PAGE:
Rosies project aims to unite and inspire
Who cares about Rosie the Riveters? Who cares that work we have done in West Virginia can easily lead America to show that Rosies should be heard and included in education while we are still living? Time is so short, and we have so much yet to do.
America needed us Rosies once, and we answered the call. We want to leave a good Rosie Plan behind to be remembered as women who contributed to winning World War II, who helped today's women gain many kinds of freedoms, and who show that the elderly are not to be ignored now or in the future.
We need help to gain a unified West Virginia voice. We are fading fast and are working as hard as we can, but we seem to run into wall after wall that delays our showing that our state and our nation will reward excellent work and pull people together, not keep pulling apart. Why is this?
We want to make a better world - creating restful parks and ways to educate accurately about history, naming buildings for us so that our work and belief in America lives on, and showing young and old that people can make difference.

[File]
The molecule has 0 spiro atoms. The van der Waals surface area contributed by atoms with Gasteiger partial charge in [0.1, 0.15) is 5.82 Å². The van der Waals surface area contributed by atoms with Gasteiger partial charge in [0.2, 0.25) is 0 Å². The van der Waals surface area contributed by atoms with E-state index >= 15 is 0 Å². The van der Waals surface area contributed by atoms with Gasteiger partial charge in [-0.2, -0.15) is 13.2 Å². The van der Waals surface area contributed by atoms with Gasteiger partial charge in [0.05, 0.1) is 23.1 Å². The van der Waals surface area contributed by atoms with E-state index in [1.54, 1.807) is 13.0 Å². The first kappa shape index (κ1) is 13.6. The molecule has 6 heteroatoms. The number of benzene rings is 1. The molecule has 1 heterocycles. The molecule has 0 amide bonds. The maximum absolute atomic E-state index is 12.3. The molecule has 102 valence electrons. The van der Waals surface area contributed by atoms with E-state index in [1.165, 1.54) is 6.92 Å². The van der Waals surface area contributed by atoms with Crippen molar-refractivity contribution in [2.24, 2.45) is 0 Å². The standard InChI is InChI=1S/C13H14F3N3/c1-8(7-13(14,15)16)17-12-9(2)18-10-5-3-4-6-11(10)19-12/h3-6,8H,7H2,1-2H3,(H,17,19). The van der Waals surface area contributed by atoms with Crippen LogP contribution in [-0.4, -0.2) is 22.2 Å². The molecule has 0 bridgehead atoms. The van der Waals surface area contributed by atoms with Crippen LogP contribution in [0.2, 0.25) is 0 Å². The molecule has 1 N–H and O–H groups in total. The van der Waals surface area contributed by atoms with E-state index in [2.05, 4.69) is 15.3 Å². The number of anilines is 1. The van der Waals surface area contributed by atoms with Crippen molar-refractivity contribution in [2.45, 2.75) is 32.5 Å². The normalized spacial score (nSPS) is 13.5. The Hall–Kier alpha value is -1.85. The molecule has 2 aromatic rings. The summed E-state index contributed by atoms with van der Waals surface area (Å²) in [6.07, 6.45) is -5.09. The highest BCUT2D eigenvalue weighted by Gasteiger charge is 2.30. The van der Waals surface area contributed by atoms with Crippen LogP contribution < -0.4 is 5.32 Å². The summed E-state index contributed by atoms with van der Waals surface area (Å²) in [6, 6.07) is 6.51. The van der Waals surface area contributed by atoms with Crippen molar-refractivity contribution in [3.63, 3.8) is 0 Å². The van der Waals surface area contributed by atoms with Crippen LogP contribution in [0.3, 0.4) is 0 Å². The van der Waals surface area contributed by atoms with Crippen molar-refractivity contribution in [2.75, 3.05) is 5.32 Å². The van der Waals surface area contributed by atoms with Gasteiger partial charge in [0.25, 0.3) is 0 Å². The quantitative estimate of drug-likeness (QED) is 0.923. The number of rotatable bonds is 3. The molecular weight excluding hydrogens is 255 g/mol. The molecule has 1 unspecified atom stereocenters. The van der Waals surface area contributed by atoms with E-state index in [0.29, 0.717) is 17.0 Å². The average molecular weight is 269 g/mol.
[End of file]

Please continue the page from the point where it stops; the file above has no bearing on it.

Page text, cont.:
We are ready. The West Virginia Rosie the Riveter Project is ready to pull people together. It is an example that small groups can inspire all of America. We have many successes and cooperation from the state, organizations, communities, schools and individuals, but without uniting, our work and words die with us.
What has happened to the promises to help us show a united effort? We Rosies learned in World War II, "We pull better when we pull together!" Are West Virginians ready to unite to show we can do something good for America?
Some of us Rosies are still here and waiting. Very soon, it will be too late, and people will only be able to say, "West Virginians almost showed America the importance of Rosie the Riveters. They had everything in place, but they did not cooperate to tell others what they did, so the full story of American Rosies was not told by Rosies before they died."
Member of Thanks! Plain and Simple board of directors
Films should be seen despite propaganda
Recently on the TCM channel I watched John Ford's brilliant 1940 adaptation of John Steinbeck's "The Grapes of Wrath" - for about the 12th time.